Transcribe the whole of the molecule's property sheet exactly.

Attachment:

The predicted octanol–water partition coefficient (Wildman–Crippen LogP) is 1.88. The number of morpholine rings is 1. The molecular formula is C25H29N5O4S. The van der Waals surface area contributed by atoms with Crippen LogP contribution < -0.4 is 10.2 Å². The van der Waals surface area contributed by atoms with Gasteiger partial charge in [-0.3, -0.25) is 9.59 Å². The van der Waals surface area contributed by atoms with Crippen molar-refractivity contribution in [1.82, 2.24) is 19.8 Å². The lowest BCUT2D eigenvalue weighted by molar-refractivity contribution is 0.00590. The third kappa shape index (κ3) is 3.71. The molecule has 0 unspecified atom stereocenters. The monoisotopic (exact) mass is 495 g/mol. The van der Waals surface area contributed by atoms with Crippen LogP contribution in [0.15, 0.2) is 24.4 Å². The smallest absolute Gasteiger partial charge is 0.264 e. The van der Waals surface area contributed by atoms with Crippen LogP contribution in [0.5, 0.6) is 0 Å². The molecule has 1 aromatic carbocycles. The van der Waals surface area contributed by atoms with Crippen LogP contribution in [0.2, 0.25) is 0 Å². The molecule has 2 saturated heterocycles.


The predicted octanol–water partition coefficient (Wildman–Crippen LogP) is 1.88. The number of morpholine rings is 1. The molecular formula is C25H29N5O4S. The van der Waals surface area contributed by atoms with Crippen LogP contribution < -0.4 is 10.2 Å². The van der Waals surface area contributed by atoms with Gasteiger partial charge in [-0.3, -0.25) is 9.59 Å². The van der Waals surface area contributed by atoms with Crippen molar-refractivity contribution in [1.82, 2.24) is 19.8 Å². The lowest BCUT2D eigenvalue weighted by molar-refractivity contribution is 0.00590. The third kappa shape index (κ3) is 3.71. The molecule has 0 unspecified atom stereocenters. The monoisotopic (exact) mass is 495 g/mol. The van der Waals surface area contributed by atoms with Crippen LogP contribution in [0.15, 0.2) is 24.4 Å². The smallest absolute Gasteiger partial charge is 0.264 e. The van der Waals surface area contributed by atoms with Crippen LogP contribution in [0.5, 0.6) is 0 Å². The molecule has 1 aromatic carbocycles. The van der Waals surface area contributed by atoms with Crippen LogP contribution in [0.2, 0.25) is 0 Å². The molecule has 2 saturated heterocycles.